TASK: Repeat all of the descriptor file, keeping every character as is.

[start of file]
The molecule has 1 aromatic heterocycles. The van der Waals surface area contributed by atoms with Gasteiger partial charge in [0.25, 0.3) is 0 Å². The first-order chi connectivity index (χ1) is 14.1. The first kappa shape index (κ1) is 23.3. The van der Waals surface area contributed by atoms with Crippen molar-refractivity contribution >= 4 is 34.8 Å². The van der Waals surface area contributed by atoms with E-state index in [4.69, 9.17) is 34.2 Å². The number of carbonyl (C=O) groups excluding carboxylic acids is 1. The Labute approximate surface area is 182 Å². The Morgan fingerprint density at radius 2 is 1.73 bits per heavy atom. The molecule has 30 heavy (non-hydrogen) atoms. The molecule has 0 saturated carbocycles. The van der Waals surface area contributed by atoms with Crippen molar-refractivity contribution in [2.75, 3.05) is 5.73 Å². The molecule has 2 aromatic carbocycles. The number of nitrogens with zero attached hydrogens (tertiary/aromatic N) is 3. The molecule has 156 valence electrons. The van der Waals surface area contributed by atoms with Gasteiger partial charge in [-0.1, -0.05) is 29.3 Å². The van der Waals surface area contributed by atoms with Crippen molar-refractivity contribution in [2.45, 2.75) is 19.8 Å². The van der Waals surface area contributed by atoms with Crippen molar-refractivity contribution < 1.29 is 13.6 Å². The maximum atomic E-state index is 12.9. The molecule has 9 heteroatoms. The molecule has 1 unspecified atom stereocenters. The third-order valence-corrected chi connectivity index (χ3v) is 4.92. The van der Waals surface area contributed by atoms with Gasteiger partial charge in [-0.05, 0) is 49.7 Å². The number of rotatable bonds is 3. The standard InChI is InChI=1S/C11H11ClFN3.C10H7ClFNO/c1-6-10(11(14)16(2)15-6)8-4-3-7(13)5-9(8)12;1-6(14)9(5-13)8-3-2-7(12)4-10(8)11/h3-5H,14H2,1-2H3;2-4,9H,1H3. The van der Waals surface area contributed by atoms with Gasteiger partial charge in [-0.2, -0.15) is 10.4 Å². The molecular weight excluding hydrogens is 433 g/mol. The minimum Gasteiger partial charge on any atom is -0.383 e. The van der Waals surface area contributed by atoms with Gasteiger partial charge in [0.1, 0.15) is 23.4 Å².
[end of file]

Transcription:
The molecule has 1 aromatic heterocycles. The van der Waals surface area contributed by atoms with Gasteiger partial charge in [0.25, 0.3) is 0 Å². The first-order chi connectivity index (χ1) is 14.1. The first kappa shape index (κ1) is 23.3. The van der Waals surface area contributed by atoms with Crippen molar-refractivity contribution >= 4 is 34.8 Å². The van der Waals surface area contributed by atoms with E-state index in [4.69, 9.17) is 34.2 Å². The number of carbonyl (C=O) groups excluding carboxylic acids is 1. The Labute approximate surface area is 182 Å². The Morgan fingerprint density at radius 2 is 1.73 bits per heavy atom. The molecule has 30 heavy (non-hydrogen) atoms. The molecule has 0 saturated carbocycles. The van der Waals surface area contributed by atoms with Crippen molar-refractivity contribution in [2.75, 3.05) is 5.73 Å². The molecule has 2 aromatic carbocycles. The number of nitrogens with zero attached hydrogens (tertiary/aromatic N) is 3. The molecule has 156 valence electrons. The van der Waals surface area contributed by atoms with Gasteiger partial charge in [-0.1, -0.05) is 29.3 Å². The van der Waals surface area contributed by atoms with Crippen molar-refractivity contribution in [2.45, 2.75) is 19.8 Å². The van der Waals surface area contributed by atoms with Crippen molar-refractivity contribution < 1.29 is 13.6 Å². The maximum atomic E-state index is 12.9. The molecule has 9 heteroatoms. The molecule has 1 unspecified atom stereocenters. The third-order valence-corrected chi connectivity index (χ3v) is 4.92. The van der Waals surface area contributed by atoms with Gasteiger partial charge in [-0.05, 0) is 49.7 Å². The number of rotatable bonds is 3. The standard InChI is InChI=1S/C11H11ClFN3.C10H7ClFNO/c1-6-10(11(14)16(2)15-6)8-4-3-7(13)5-9(8)12;1-6(14)9(5-13)8-3-2-7(12)4-10(8)11/h3-5H,14H2,1-2H3;2-4,9H,1H3. The van der Waals surface area contributed by atoms with Gasteiger partial charge in [-0.2, -0.15) is 10.4 Å². The molecular weight excluding hydrogens is 433 g/mol. The minimum Gasteiger partial charge on any atom is -0.383 e. The van der Waals surface area contributed by atoms with Gasteiger partial charge in [0.1, 0.15) is 23.4 Å².